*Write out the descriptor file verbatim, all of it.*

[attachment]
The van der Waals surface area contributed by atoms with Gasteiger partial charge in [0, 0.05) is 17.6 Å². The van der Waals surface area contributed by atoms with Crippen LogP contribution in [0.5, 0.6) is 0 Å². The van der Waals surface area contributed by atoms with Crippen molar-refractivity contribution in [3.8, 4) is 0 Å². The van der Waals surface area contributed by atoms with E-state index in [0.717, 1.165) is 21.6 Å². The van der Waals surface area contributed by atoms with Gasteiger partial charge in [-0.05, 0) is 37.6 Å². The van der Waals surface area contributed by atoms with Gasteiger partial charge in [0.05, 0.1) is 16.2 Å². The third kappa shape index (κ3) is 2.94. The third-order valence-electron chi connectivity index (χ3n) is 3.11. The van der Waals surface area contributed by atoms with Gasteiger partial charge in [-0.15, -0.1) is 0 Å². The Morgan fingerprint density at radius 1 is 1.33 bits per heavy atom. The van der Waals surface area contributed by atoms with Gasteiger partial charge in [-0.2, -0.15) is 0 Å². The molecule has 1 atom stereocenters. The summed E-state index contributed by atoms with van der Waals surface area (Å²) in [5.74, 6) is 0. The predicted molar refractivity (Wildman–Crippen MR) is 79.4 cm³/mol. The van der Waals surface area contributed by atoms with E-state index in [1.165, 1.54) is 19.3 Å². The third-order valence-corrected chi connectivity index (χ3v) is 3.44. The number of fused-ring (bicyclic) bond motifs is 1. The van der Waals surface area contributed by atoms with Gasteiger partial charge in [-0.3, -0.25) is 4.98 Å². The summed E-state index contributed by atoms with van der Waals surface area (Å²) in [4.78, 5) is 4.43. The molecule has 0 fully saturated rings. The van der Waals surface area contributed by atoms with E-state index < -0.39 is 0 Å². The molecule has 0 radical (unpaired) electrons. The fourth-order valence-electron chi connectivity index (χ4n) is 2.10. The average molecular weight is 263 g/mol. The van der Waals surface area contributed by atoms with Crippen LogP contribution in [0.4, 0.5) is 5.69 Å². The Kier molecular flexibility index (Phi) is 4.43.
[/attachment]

The van der Waals surface area contributed by atoms with Gasteiger partial charge in [0, 0.05) is 17.6 Å². The van der Waals surface area contributed by atoms with Crippen LogP contribution in [0.5, 0.6) is 0 Å². The van der Waals surface area contributed by atoms with Crippen molar-refractivity contribution in [3.8, 4) is 0 Å². The van der Waals surface area contributed by atoms with E-state index in [0.717, 1.165) is 21.6 Å². The van der Waals surface area contributed by atoms with Gasteiger partial charge in [-0.05, 0) is 37.6 Å². The van der Waals surface area contributed by atoms with Gasteiger partial charge in [0.05, 0.1) is 16.2 Å². The third kappa shape index (κ3) is 2.94. The third-order valence-electron chi connectivity index (χ3n) is 3.11. The van der Waals surface area contributed by atoms with Gasteiger partial charge in [-0.15, -0.1) is 0 Å². The Morgan fingerprint density at radius 1 is 1.33 bits per heavy atom. The van der Waals surface area contributed by atoms with Gasteiger partial charge in [-0.2, -0.15) is 0 Å². The molecule has 1 atom stereocenters. The summed E-state index contributed by atoms with van der Waals surface area (Å²) in [5.74, 6) is 0. The predicted molar refractivity (Wildman–Crippen MR) is 79.4 cm³/mol. The van der Waals surface area contributed by atoms with E-state index in [1.165, 1.54) is 19.3 Å². The third-order valence-corrected chi connectivity index (χ3v) is 3.44. The number of fused-ring (bicyclic) bond motifs is 1. The van der Waals surface area contributed by atoms with Gasteiger partial charge in [-0.3, -0.25) is 4.98 Å². The summed E-state index contributed by atoms with van der Waals surface area (Å²) in [4.78, 5) is 4.43. The molecule has 0 fully saturated rings. The van der Waals surface area contributed by atoms with E-state index < -0.39 is 0 Å². The molecule has 0 radical (unpaired) electrons. The fourth-order valence-electron chi connectivity index (χ4n) is 2.10. The average molecular weight is 263 g/mol. The van der Waals surface area contributed by atoms with Crippen LogP contribution in [0.4, 0.5) is 5.69 Å². The Kier molecular flexibility index (Phi) is 4.43.